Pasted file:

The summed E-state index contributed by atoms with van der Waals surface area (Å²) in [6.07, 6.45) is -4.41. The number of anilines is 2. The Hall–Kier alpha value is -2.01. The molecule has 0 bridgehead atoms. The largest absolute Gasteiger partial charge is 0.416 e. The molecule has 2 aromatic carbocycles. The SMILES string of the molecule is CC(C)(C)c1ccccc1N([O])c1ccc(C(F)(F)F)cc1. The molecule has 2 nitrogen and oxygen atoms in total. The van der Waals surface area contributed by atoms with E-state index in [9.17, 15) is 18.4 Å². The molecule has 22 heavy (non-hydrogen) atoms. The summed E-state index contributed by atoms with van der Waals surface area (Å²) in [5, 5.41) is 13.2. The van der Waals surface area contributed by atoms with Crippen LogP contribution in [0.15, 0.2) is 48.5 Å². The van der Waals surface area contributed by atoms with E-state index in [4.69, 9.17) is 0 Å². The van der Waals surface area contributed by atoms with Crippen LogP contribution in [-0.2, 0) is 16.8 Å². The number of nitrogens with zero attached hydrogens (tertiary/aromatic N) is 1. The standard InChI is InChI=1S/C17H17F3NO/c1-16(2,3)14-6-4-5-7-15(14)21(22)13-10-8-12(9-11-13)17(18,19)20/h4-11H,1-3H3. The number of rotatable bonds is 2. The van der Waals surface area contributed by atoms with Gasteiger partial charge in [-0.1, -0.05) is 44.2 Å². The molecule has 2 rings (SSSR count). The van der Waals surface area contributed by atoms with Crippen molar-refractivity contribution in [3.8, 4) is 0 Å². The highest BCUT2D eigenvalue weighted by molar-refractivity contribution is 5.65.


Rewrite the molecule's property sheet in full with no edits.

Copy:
The summed E-state index contributed by atoms with van der Waals surface area (Å²) in [6.07, 6.45) is -4.41. The number of anilines is 2. The Hall–Kier alpha value is -2.01. The molecule has 0 bridgehead atoms. The largest absolute Gasteiger partial charge is 0.416 e. The molecule has 2 aromatic carbocycles. The SMILES string of the molecule is CC(C)(C)c1ccccc1N([O])c1ccc(C(F)(F)F)cc1. The molecule has 2 nitrogen and oxygen atoms in total. The van der Waals surface area contributed by atoms with E-state index in [9.17, 15) is 18.4 Å². The molecule has 22 heavy (non-hydrogen) atoms. The summed E-state index contributed by atoms with van der Waals surface area (Å²) in [5, 5.41) is 13.2. The van der Waals surface area contributed by atoms with Crippen LogP contribution in [0.15, 0.2) is 48.5 Å². The van der Waals surface area contributed by atoms with E-state index in [4.69, 9.17) is 0 Å². The van der Waals surface area contributed by atoms with Crippen LogP contribution in [-0.2, 0) is 16.8 Å². The number of nitrogens with zero attached hydrogens (tertiary/aromatic N) is 1. The standard InChI is InChI=1S/C17H17F3NO/c1-16(2,3)14-6-4-5-7-15(14)21(22)13-10-8-12(9-11-13)17(18,19)20/h4-11H,1-3H3. The number of rotatable bonds is 2. The van der Waals surface area contributed by atoms with Gasteiger partial charge in [-0.1, -0.05) is 44.2 Å². The molecule has 2 rings (SSSR count). The van der Waals surface area contributed by atoms with Crippen molar-refractivity contribution in [3.8, 4) is 0 Å². The highest BCUT2D eigenvalue weighted by molar-refractivity contribution is 5.65.